Tag Archives: membership

Membership: how to pitch it?

Thinking back to Emily’s 3 tiered pyramid

Tier 3:  the dues-paying, insanely active committee serving members
Tier 2:  the dues-paying, conference attending and sort of active members
Tier 1:  the dues-paying yet not really active members

I’d like to bring attention to two other “groups”

The “former members who decided to not renew” and the “potential members who have never joined”

Not to start a gripe-fest, but:
Why did the former members lapse?
Why have the potential members not joined?

Without knowing why people have left or not joined in the first place, how does a very large and very diversely interested association (re-)appeal to people who are not members?
What are the strengths of size/diversity?
What are the weaknesses?

Without completely ignoring the folks outside the pyramid, how can the Association appeal to the Tier 1 members to become more involved?

ALA is working to provide an online meeting space for members to organize their activities; ALA Connect – it’s in beta right now.  I suspect this may be the best start in this direction ALA has yet taken.

imho, one of the keys to the success of this endeavor will be the ease in which members can share out their activities in their myriad social feeds and draw in more interest and participation. I hope to see this work well for the association

Membership: what’s in it for me?

Membership was one of the themes Emily mentioned over in her post on In the Library with a Lead Pipe

Q: What do you (the reader) get out of your membership in ALA?
A: Sorry, you’ll have to answer that one for yourself. *grin*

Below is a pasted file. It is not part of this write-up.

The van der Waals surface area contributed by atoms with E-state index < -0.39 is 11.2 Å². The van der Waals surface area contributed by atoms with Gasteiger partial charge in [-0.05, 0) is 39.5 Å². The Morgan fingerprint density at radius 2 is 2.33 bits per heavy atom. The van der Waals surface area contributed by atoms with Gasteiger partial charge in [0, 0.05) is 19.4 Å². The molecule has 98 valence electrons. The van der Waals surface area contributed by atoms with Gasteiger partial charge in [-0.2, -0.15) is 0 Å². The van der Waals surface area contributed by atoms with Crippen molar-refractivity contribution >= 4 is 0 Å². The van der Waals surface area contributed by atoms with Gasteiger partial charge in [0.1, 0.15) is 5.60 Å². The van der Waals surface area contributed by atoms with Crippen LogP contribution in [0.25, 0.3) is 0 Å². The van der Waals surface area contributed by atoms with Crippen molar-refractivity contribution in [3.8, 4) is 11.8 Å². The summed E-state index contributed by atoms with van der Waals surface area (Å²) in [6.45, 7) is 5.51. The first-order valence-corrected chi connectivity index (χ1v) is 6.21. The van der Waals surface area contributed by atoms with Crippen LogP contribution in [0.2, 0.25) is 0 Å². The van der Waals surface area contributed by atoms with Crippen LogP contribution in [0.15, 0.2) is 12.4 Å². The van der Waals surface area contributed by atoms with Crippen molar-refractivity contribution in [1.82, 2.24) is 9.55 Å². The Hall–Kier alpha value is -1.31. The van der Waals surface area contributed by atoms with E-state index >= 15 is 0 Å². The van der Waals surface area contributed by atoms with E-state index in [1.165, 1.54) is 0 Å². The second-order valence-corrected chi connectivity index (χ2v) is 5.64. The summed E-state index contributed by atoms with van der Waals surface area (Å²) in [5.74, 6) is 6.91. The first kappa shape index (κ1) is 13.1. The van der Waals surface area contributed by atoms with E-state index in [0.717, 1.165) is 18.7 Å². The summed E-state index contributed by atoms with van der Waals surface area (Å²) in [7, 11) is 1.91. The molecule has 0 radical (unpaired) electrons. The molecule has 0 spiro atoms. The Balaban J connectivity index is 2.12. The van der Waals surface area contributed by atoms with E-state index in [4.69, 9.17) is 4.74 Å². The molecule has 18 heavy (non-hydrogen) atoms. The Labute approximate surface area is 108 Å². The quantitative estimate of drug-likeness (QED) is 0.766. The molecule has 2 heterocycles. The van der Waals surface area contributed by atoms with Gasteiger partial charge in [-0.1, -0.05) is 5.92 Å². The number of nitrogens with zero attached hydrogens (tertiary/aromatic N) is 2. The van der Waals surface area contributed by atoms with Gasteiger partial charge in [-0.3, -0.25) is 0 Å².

Q: What do I get out of my membership in ALA?
A: I personally feel one gets out what one puts in.  I put in ~$350 in membership dues (ALA, ACRL (CLS+ULS), LITA, RUSA (BRASS+MARS), GODORT, LHRT, NMRT) plus my personal time for serving on several committees (OITP Advisory and ALA Council, currently) and other initiatives (I volunteer as an ACRL Legislative Advocate and am doing some ALA Web Advisory Committee activities, on the side, too).  I’ve been an ALA Committee Intern (OITP Advisory Committee) and an ALA Committee Virtual Member (ALA Membership Committee) in addition to “regular” committee memberships.  I get loads of positive feedback as well as self-approval for my activities in ALA.  Sure, I would rather not have to pay the dues to do this; but our dues support so much more than what we individually do.

Q: What do libraries (and librarians, all library employees, and library patrons/users) get out of our membership in ALA?
A: My perception is “LibraryLand” (encompassing everyone listed in this Question plus everyone these folks interact with in the course of the day) gets huge benefits.  and now I’ll switch to bulleted list format for brevity:

  • ALA Washington Office

The ALA Washington Office is a tremendous asset to LibraryLand as a whole. With a relatively small staff, the WO really provides more bang for the buck than most of the Divisions.  The WO provides a needed focus for LibraryLand voices as well as spearheads our efforts to affect and effect public policy on behalf of all of us.

  • ALA Office for Intellectual Freedom / Freedom to Read Foundation / etc.